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Camp Manitou celebrates 50 years

Posted: Jun 14, 2011


Dave Cole jokes that he’s about as excited to see the 50th anniversary of Camp Manitou as he was to celebrate his recent 82nd birthday.

The long-time camp volunteer was there on the day the first group of campers, girls aged seven to nine years old, were brought into the Anglican church camp, located on the scenic North Shore of Lake Huron. Because there was no dock, the children climbed from the boat which had transported them from nearby Whitefish Falls, into a smaller boat, and were pushed to shore.

“There was a big log on the beach,” Cole said. “The kids were told to sit on that log. They sat there quietly. I came back a week later. The kids were saying ‘Whoopee!’ They were a completely different bunch of kids. It’s the same kind of idea as today.”

The camp was originally founded in 1925 as an adventure camp for American boys. In the late 1950s, the property was purchased by W.H. Kiefaber, who owned a nearby cottage. Kiefaber donated the camp to the Diocese of Algoma to be used as a youth camp. In the 1940s and 1950s, the diocese had been running youth camps out of the church, rectory, and schools in Whitefish Falls. These programs were transferred to Camp Manitou in 1960.

Cole said the camp came with most of the same infrastructure it has now, including the main lodge, 10 sleeping cabins, and Voyageur House (a facility located on the fringes of camp property). During the diocese’s first camping season at Camp Manitou, four camps were run – junior and senior boys, junior girls, and Anglican Young People (a co-ed camp for teenagers), Cole said.

The camping program has gradually expanded, and today, it features 10 different youth, family and specialty camps. Cole said that he and his late first wife, Eleanor, started the first family camp in the mid-1960s. At family camp, people get a chance to spend a loosely structured, relaxing week at camp.

“We had made up a poster, and posted it around, and there wasn’t a person that applied,” he said. “The next summer we thought we’d invite all our friends…Most of that group camp back.”

These days, Camp Manitou runs four family camps throughout the month of August.

In the early years, the camp featured a strong canoe out tripping program. In 1967, in honour of Expo 67, a group of campers and leaders canoed from Camp Manitou to Montreal, where the exhibition was taking place. It took them three and a half weeks. Cole has fond memories of accompanying his then-teenage daughters, Anne and Leigh, on a three-week girls’ canoeing trip in the James Bay region in 1972. Fellow long-time camp volunteers Rev. Bill Stadnyk and his wife, Doreen, joined Cole as leaders on this trip. “The canoe that Anne was in tipped over on the shores of James Bay,” Cole said. “They were cruising along in beautiful, long, long swells. They were just getting ready to go down this wave, when whitewater broke along the full length of the canoe.” They managed to get the girls safely to shore, and although some paddles and supplies were lost, they continued the trip. Cole said he and the Stadnyks actually carved some paddles out of wood for the girls.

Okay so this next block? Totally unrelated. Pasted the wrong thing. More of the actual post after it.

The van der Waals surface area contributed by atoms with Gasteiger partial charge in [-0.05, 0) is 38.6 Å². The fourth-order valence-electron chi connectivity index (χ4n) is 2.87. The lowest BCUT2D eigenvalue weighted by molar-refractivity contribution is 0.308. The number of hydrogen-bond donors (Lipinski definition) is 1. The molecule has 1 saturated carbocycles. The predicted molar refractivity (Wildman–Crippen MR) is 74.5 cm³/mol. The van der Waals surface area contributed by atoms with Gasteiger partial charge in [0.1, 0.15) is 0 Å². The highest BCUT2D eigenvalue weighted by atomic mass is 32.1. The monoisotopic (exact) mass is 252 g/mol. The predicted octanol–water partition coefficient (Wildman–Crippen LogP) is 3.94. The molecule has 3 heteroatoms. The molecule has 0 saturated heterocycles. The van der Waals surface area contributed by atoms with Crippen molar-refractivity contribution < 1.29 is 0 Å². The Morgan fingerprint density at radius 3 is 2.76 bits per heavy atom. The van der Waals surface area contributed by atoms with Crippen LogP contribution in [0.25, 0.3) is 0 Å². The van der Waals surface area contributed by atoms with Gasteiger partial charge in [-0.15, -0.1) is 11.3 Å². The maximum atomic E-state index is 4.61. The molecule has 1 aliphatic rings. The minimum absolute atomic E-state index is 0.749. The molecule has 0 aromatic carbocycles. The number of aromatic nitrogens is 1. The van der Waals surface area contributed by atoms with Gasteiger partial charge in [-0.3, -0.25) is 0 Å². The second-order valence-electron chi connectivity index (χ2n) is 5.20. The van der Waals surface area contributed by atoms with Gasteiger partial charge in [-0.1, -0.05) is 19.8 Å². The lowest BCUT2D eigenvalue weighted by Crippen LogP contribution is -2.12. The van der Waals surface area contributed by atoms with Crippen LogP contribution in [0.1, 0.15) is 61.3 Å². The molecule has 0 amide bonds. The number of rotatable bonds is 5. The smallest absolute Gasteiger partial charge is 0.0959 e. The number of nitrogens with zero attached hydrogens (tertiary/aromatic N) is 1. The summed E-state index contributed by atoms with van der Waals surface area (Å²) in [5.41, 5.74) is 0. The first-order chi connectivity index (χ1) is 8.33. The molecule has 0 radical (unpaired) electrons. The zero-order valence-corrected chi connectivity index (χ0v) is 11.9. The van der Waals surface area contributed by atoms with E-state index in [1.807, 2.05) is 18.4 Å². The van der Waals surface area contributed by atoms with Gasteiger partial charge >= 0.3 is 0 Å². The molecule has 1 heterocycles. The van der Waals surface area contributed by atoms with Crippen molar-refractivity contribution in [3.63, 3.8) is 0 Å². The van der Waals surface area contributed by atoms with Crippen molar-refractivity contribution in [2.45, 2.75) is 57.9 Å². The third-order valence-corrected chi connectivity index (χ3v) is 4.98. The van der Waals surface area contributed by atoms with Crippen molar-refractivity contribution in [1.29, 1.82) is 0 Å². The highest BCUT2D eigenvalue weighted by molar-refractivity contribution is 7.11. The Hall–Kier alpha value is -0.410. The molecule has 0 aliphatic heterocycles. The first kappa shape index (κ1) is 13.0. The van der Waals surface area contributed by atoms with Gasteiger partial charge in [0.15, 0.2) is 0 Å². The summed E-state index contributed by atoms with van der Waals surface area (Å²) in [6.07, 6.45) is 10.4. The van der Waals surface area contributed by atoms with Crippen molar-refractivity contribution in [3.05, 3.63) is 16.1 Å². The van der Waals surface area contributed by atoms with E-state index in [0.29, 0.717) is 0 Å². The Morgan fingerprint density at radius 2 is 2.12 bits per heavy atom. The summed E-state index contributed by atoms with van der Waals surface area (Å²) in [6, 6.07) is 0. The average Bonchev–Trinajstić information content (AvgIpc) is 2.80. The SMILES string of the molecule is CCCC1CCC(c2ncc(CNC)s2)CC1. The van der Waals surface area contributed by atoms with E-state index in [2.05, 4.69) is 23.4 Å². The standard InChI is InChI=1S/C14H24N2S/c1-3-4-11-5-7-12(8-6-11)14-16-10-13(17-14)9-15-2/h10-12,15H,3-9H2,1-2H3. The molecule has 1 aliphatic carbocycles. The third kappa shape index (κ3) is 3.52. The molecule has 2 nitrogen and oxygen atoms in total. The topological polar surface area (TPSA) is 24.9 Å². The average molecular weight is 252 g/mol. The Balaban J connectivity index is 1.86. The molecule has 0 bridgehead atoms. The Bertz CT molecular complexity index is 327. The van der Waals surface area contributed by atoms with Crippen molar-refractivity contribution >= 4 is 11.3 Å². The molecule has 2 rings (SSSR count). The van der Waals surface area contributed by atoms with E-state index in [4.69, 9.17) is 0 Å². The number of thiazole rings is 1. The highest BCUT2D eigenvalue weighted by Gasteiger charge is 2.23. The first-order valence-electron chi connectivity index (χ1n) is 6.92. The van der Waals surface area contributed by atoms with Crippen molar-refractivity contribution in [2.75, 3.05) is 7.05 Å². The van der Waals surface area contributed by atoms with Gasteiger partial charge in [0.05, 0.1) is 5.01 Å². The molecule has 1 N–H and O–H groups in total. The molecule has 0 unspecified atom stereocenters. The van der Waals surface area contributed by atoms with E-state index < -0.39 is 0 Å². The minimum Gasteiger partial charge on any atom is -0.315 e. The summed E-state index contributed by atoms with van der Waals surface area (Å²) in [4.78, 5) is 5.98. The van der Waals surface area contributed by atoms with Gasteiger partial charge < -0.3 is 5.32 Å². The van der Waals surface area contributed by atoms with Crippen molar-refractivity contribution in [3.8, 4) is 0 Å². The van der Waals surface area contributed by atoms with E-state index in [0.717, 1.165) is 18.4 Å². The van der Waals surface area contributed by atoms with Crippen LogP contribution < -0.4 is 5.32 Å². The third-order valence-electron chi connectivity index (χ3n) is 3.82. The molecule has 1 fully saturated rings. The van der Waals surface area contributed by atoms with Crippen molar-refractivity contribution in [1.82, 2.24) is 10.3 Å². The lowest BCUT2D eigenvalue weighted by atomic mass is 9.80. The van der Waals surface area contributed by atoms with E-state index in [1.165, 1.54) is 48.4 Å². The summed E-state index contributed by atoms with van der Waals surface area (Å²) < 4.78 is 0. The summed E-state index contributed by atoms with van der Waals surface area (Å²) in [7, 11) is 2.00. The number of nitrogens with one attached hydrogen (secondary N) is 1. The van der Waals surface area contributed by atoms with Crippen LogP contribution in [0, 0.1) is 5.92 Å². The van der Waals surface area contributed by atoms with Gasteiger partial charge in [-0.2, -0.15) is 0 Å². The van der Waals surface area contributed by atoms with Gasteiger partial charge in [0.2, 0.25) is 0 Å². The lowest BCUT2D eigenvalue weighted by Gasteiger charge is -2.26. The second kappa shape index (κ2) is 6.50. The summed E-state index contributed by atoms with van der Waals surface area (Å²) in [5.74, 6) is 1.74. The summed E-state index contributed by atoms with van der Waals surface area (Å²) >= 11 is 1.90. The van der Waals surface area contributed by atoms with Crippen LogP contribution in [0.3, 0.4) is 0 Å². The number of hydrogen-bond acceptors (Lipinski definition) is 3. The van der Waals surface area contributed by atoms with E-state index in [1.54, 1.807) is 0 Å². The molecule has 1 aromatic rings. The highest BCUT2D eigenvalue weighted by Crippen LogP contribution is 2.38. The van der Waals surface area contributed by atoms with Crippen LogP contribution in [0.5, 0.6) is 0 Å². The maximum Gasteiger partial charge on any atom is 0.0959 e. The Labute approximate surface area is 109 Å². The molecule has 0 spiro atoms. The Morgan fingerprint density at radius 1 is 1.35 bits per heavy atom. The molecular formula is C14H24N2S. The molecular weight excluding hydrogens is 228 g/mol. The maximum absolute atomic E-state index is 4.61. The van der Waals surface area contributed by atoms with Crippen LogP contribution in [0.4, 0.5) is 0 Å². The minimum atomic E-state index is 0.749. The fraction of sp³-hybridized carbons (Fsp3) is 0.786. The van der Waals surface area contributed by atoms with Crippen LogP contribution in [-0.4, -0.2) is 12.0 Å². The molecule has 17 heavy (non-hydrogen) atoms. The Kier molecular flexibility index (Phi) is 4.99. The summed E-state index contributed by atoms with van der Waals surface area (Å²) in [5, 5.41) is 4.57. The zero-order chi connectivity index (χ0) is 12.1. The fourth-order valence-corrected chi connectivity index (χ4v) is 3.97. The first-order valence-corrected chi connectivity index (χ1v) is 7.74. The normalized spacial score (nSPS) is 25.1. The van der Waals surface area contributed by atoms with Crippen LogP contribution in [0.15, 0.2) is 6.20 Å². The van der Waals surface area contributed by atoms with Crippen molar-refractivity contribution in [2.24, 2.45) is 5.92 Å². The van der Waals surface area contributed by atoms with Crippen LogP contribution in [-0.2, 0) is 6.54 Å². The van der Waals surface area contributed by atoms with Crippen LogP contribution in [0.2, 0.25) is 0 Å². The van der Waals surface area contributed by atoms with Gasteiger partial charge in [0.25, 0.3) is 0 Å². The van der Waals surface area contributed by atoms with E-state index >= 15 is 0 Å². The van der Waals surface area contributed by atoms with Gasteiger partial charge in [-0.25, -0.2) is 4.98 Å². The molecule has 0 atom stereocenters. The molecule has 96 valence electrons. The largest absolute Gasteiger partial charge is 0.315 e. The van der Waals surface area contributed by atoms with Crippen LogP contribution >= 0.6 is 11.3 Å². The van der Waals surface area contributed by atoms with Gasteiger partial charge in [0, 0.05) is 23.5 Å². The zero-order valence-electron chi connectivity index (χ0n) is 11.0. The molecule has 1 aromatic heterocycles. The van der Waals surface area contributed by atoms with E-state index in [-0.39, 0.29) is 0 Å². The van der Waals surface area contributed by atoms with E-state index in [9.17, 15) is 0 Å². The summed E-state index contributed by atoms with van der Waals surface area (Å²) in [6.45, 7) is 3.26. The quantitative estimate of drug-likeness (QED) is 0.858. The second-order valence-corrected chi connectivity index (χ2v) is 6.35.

The camp’s canoeing program was eventually scaled back. However, this tradition is being revived in 2010. Between July 3-17, a group of boys will take part in an extended canoeing trip on the North Channel. Anyone interested in taking part is invited to phone Bill Brims at (519) 754-4905.

Rev. Canon Bain Peever has been involved in Camp Manitou since 1963, when he was a young minister. He is now the head of the camp’s executive board. In celebration of 50 years of camping, Peever is inviting people to donate $50 to Camp Manitou in 2010. He said one of the camp’s most important achievements in recent years has been the capital campaign, where $400,000 was donated by benefactors to improve camp facilities.

Camp Manitou also recently incorporated, meaning that it now exists as a separate entity from the Diocese of Algoma. “When we took it over, it wasn’t our fault, but it was in a pretty run-down situation,” he said. “It was held together with barbed wire and nails, so to speak. We kept working as volunteers with what we had. It got better and better every year. When we were able to provide the volunteer with more materials, we were able to upgrade the camp.” “It’s just marvellous to see what we’ve accomplished.”

For more information about Camp Manitou’s 2010 camping season, visit

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